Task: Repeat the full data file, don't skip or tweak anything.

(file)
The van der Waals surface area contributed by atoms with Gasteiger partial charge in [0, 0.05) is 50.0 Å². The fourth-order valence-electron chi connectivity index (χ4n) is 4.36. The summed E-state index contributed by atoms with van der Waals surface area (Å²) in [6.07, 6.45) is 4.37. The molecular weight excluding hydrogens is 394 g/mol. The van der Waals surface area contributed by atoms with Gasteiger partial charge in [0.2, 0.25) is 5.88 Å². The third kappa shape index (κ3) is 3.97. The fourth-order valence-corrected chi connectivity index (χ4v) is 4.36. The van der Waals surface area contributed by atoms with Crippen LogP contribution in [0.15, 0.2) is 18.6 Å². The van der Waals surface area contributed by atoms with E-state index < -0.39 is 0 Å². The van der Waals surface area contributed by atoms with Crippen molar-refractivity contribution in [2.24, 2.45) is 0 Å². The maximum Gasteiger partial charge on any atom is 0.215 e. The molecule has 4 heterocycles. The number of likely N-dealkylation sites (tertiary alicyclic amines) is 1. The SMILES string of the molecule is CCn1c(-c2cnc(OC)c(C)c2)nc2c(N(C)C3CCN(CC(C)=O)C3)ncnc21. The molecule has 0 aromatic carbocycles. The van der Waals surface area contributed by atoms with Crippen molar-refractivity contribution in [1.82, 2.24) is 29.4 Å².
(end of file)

The van der Waals surface area contributed by atoms with Gasteiger partial charge in [0, 0.05) is 50.0 Å². The fourth-order valence-electron chi connectivity index (χ4n) is 4.36. The summed E-state index contributed by atoms with van der Waals surface area (Å²) in [6.07, 6.45) is 4.37. The molecular weight excluding hydrogens is 394 g/mol. The van der Waals surface area contributed by atoms with Gasteiger partial charge in [0.2, 0.25) is 5.88 Å². The third kappa shape index (κ3) is 3.97. The fourth-order valence-corrected chi connectivity index (χ4v) is 4.36. The van der Waals surface area contributed by atoms with Crippen LogP contribution in [0.15, 0.2) is 18.6 Å². The van der Waals surface area contributed by atoms with E-state index < -0.39 is 0 Å². The van der Waals surface area contributed by atoms with Crippen molar-refractivity contribution in [2.24, 2.45) is 0 Å². The maximum Gasteiger partial charge on any atom is 0.215 e. The molecule has 4 heterocycles. The number of likely N-dealkylation sites (tertiary alicyclic amines) is 1. The SMILES string of the molecule is CCn1c(-c2cnc(OC)c(C)c2)nc2c(N(C)C3CCN(CC(C)=O)C3)ncnc21. The molecule has 0 aromatic carbocycles. The van der Waals surface area contributed by atoms with Crippen molar-refractivity contribution in [1.82, 2.24) is 29.4 Å².